"If you're an Elvis fan, no explanation is necessary; If you're not an Elvis fan, no explanation is possible."

(George Klein)






Elvis and the South: Love me tender The King was our prophet; our states are Graceland on a grand scale


We're running from Ivan, chased by bruised skies and the staccato thud of fat raindrops. Memphis looks awfully damn good as a refuge. Divinity or chance (or, more likely, bad map-reading) lands us on Elvis Presley Boulevard. Photographer Jim Stawniak says, "Graceland." Graceland. Elvis. Sounds good. This is a road trip about the South, after all.

People, their thoughts, icons, passions. What they revere, despise. Their trajectory through the centuries and decades to circa now. Elvis is as good a place to start as any. And who knows? He may be the guiding muse on this trip. "Lead me, Mr. Presley," I think. "Oh, he's around here all right," says a perfectly serious Regina Dorsey, late of Atlanta. She's been pushed around the South by the economic winds, finally landing "I'm not getting rich but it's interesting" work at the cash register of the Chrome Grille at Graceland. "No one is in the kitchen, and all of sudden, the water tap turns on. Or the stove. Things aren't where we leave them. It happens all the time. He's here."

"POVERTY TO RICHES," says Judy Schumpert, who, along with Rhonda Lamp, runs the Elvis gift shop in Tupelo (above).

For all of the glamour that was Elvis, the Memphis street that totes his name is hardly a fitting tribute. Empty used car dealerships with crooked signs, a string of seedy hotels all trying to leech a bit of Elvis into their names. Storefront after storefront with broken windows like skulls' vacant eye sockets. Graceland.

This is America's shrine to the common people. Folks cry at the graves of Elvis and his kin; they reverently touch his images. Some write their names on the bricks that anchor Graceland's iron gates, hoping the Saint in Gold Lame will notice.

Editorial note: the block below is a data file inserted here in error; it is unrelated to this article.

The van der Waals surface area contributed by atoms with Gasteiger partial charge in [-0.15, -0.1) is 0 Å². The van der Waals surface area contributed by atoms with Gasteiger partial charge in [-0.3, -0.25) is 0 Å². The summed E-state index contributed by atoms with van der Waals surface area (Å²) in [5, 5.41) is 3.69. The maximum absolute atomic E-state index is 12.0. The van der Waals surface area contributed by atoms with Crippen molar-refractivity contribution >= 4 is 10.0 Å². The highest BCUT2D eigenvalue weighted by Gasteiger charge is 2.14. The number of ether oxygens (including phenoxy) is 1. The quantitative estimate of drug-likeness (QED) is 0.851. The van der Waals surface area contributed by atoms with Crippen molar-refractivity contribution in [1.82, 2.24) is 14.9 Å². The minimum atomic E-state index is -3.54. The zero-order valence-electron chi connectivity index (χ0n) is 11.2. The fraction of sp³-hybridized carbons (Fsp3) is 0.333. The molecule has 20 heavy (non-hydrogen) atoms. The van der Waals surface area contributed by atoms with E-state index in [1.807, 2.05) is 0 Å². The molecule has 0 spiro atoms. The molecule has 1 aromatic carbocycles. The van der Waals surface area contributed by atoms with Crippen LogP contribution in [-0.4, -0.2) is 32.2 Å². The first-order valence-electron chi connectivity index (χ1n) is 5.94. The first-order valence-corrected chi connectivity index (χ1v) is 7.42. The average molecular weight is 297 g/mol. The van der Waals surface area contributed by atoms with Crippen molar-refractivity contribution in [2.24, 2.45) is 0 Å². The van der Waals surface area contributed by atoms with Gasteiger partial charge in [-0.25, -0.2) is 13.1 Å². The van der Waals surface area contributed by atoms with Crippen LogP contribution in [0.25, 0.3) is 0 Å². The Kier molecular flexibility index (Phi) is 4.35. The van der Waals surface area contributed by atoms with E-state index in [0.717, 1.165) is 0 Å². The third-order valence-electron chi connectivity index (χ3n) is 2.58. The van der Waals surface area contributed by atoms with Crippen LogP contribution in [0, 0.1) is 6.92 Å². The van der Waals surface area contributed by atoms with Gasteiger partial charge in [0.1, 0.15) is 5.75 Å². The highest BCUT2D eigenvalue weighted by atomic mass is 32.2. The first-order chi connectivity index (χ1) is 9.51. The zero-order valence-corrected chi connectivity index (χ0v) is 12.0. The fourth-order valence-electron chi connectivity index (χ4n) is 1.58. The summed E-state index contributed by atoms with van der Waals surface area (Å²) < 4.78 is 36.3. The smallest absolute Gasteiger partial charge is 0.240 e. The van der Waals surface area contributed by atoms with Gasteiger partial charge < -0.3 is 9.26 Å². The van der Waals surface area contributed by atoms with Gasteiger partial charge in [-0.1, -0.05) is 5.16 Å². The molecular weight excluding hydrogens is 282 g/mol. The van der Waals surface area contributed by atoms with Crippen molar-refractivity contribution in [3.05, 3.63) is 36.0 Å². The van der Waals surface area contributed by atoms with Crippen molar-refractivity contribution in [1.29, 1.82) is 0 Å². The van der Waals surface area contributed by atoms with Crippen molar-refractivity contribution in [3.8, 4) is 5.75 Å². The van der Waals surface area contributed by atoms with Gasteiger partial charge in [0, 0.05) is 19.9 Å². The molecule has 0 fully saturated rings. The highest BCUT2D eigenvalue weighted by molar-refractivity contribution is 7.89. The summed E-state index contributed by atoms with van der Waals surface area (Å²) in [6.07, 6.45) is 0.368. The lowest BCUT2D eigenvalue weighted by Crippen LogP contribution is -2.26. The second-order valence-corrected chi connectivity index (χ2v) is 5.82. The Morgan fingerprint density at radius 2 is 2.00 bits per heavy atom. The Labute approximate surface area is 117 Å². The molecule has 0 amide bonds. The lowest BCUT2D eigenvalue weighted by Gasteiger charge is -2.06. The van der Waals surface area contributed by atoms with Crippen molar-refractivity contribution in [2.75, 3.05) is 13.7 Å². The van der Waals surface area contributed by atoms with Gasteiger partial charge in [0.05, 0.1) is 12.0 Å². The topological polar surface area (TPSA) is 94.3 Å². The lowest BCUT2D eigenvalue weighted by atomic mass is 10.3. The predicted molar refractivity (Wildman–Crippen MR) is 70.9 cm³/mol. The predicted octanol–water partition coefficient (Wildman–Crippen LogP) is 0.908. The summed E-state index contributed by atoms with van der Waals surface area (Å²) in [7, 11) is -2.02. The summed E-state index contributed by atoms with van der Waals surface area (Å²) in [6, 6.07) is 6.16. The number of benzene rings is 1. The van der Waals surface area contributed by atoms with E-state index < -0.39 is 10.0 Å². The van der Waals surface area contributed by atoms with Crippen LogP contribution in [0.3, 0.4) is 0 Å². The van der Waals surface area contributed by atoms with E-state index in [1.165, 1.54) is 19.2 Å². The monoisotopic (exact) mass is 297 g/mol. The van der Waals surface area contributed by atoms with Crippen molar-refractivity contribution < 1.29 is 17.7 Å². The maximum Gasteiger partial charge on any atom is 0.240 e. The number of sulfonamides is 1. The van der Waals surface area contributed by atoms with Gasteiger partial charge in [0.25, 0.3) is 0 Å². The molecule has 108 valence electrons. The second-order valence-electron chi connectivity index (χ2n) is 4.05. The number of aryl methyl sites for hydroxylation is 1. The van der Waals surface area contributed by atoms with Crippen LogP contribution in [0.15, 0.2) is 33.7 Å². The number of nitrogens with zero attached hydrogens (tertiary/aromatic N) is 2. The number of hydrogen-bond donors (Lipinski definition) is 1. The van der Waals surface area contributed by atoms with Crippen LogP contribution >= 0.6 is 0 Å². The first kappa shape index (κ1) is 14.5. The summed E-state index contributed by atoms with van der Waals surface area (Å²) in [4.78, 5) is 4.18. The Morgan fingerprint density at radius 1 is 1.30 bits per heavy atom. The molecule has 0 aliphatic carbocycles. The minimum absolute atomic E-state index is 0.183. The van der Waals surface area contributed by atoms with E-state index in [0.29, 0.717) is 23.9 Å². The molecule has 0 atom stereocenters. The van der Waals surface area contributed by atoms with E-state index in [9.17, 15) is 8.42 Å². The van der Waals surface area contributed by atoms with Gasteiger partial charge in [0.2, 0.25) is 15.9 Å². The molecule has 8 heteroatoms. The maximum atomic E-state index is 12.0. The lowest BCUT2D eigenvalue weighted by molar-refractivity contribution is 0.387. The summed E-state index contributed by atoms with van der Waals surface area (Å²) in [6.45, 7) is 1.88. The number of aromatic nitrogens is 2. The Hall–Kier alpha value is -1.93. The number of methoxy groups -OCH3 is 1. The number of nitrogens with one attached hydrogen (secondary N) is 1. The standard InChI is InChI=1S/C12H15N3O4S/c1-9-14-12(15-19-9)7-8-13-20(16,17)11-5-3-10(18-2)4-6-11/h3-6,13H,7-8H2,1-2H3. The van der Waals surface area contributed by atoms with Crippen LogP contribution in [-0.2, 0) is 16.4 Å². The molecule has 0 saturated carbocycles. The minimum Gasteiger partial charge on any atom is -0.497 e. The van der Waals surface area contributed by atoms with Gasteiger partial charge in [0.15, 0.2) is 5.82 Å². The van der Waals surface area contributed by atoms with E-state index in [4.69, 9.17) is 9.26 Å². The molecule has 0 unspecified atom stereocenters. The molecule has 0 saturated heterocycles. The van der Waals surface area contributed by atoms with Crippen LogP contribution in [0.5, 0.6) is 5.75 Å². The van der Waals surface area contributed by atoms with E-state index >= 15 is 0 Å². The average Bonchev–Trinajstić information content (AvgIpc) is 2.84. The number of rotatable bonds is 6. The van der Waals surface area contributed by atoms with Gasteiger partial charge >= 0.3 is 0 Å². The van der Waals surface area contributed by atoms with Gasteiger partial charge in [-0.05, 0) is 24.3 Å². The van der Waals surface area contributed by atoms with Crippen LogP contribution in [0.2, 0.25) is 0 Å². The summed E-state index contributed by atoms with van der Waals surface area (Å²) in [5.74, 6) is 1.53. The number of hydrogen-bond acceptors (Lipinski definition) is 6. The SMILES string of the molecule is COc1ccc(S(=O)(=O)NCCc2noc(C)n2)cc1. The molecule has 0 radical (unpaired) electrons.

We scurry southeast to Tupelo, Miss. The shotgun shack where Elvis Aaron Presley entered this astral plane is nicely preserved, a Medina to the Mecca in Memphis. Recalling a model I'd spied at Graceland, I notice there's one thing missing -- the outhouse. That's the South. We brag about our heritage but don't want people to see the crap.

For a minute, I'm so focused on trying to absorb Elvis' starting point, I miss what surrounds the holy ground. They've Disney-ized his birthplace. No tasteful sanctuary where pilgrims can light rock 'n' roll votive candles. The outdoor commode has transformed into a grandly tacky souvenir shop. Seven bucks to look at trinkets from Elvis' early years.

Thirty more for a life-size cardboard cutout of the King. Don't be cynical. Maybe all this is fitting. I think about Graceland again as I hang out in Tupelo, sizing up the hurricane's latest frenzied wobble to the east, no west, no east again. Ivan must have watched old Elvis flicks.

Elvis is the South's story. Humble origins, truck driving aspirations. Hugging that old-time religion so hard his arms must have ached. "He loved his origins, was always loyal," smiles Scarlett Sullivan, who, with husband Mike, have fled their Mobile, Ala., home. Like scores of others, they measure their retreat from Ivan by stops at, as she says, "the places I've always wanted to visit most."

Like the South, Elvis needed cultivation to blossom. Enter a consummate hustler, ex-Tampa dog catcher Col. Tom Parker, who channeled Elvis' explosive, unsophisticated energy -- much as like beloved demagogues, from Huey Long to George Wallace to Strom Thurmond. The wealth rolled in. Elvis shot up as more than a star -- the first salvo in the youth revolution. The New South's cheap land and cheap labor created an energy burst with shock waves as seismic, if not as melodic, as Elvis'. Graceland was Elvis' statement to the world on his roots.

The mansion's decor is crass. Puke green shag carpets, a "Jungle Room" and a "TV Room" that assault the senses. It's a lot like our gleaming cities. A lot of money went into fixing things up, but the impact is nauseating. There's another part of Graceland, a small meadow where he kept horses. It's less pretentious, it has charm. That, too, is what the South is about. Small towns, loyalty, tightly woven lives, people with deep roots in the land. "Elvis was America's dream," beams a pouffy-hairdooed Judy Schumpert, who runs the gift shop at Elvis' Tupelo birthplace. "He was all about poverty to riches and fame. He stayed the same person, he really did, and he never forgot where he came from."

Senior Editor John Sugg and photographer Jim Stawniak are somewhere in Dixie -- we're not sure quite where.

(Spotlight/Article, Source: Creative Loafing, 23 Sep 2004)









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Elvis Odd Spot (updated 22 Sep 2004)